Yankee Bond Defined

What Is a Yankee Bond?

A Yankee bond is a debt obligation issued by a foreign entity, such as a government or company, which is traded in the United States and denominated in U.S. dollars.

key takeaways

  • A Yankee bond is a debt obligation denominated in U.S. dollars that is publicly issued in the U.S. by foreign banks and corporation, and sometimes even governments.
  • Yankee bonds are subject to U.S. securities laws, as they trade on U.S. exchanges.
  • Yankee bonds offer the issuer to chance to get cheaper financing and reach a broader investment audience; they offer investors the chance for better yields.
  • On the downside, Yankee bonds can take a long time to come to market, subjecting them to interest rate risk; they are also vulnerable to currency risk and other problems in their home country's economy.

Understanding a Yankee Bond

Yankee bonds are governed by the Securities Act of 1933, which requires the bonds to be registered with the Securities and Exchange Commission (SEC) before being offered for sale. Yankee bonds are frequently issued in tranches, individual portions of a larger debt offering or structured financing arrangement that have differing risk levels, interest rates and maturities, and offerings may be extremely large, as much as $1 billion.

There are also Yankee certificate of deposits, CDs that are issued in the United States by a branch or agency of a foreign bank.

Advantages of Yankee Bonds

Yankee bonds can represent a win-win opportunity for both issuers and investors. One of the primary potential advantages for a Yankee bond issuer is the opportunity to obtain cheaper financing capital at a lower cost if comparable bond rates in the United States are significantly lower than the current rates in a foreign company’s own country. The size of the U.S. bond market and the fact U.S. investors very actively trade it also confers an advantage for the issuer, especially if the bond offering is a large one. Although U.S. regulatory requirements may initially hamper a foreign issuer in regard to obtaining approval to offer bonds, conditions for lending in the United States may still be less stringent overall than those in the issuer’s own country, allowing the issuer greater flexibility in terms of the offering.

A major advantage for U.S. investors in Yankee bonds is such bonds frequently offer higher yields than the yields available on comparable, or even lower-rated, bond issues from U.S. issuers. Another potential advantage is the fact that Yankee bonds offer investors a means of obtaining international diversification in a portfolio of bond investments. Yankee bonds also offer U.S. investors an advantage over investing in foreign corporation bond issues made in the foreign company’s home country. Since Yankee bonds are denominated in U.S. dollars, the currency risk commonly associated with foreign bond investments is virtually eliminated.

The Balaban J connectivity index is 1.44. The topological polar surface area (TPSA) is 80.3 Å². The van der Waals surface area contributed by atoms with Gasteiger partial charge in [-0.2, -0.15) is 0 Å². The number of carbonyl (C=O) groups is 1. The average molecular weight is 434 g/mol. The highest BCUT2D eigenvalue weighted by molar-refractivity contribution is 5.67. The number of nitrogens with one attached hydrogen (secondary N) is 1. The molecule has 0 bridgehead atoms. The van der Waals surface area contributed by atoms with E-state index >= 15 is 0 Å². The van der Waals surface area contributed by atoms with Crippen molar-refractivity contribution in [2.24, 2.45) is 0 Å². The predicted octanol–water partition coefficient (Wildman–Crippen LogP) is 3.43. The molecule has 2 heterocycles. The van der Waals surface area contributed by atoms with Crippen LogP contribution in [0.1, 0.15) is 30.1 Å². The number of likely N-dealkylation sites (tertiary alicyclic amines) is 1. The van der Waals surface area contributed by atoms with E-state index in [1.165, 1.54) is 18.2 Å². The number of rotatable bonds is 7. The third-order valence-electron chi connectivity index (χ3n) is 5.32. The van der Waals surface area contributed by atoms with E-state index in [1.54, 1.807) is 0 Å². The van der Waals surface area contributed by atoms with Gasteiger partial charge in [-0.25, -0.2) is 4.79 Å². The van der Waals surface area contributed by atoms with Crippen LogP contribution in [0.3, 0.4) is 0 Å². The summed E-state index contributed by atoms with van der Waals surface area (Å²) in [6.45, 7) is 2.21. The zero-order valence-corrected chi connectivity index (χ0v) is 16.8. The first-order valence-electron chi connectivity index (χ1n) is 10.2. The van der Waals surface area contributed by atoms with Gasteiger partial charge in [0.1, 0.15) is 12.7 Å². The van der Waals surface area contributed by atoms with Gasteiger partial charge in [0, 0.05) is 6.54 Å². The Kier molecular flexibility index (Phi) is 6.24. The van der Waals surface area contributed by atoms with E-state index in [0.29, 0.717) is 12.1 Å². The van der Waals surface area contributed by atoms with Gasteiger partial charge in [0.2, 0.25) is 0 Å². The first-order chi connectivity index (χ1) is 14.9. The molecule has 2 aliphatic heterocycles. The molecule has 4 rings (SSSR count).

Disadvantages of Yankee Bonds

One of the drawbacks of Yankee bonds for issuers is the time involved. Because of strict U.S. regulations for the issuing of such bonds, it can take more than three months for a Yankee bond issue to be approved for sale. The approval process includes an evaluation of the issuer’s creditworthiness by a debt-rating agency such as Moody’s or Standard & Poor’s.

Another consideration is the interest rate environment. Foreign issuers usually favor issuing Yankee bonds when there is a low-interest-rate environment in the United States, since that means the issuer can offer the bond with lower interest payments. But should something send interest rates soaring or plummeting in three months, it could mess up the carefully calibrated pricing of the Yankee bond, affecting how well it sells.

Finally, a Yankee bond can be affected by the economy of its home country. So if that country has a shaky economy, its price could topple, or the issuer could run into problems—which could affect its coupon payments. And while the Yankee bond is issued in dollars, it could be vulnerable to some currency risk as well, as a nation's economic woes often affect its money's performance in the foreign exchange markets.

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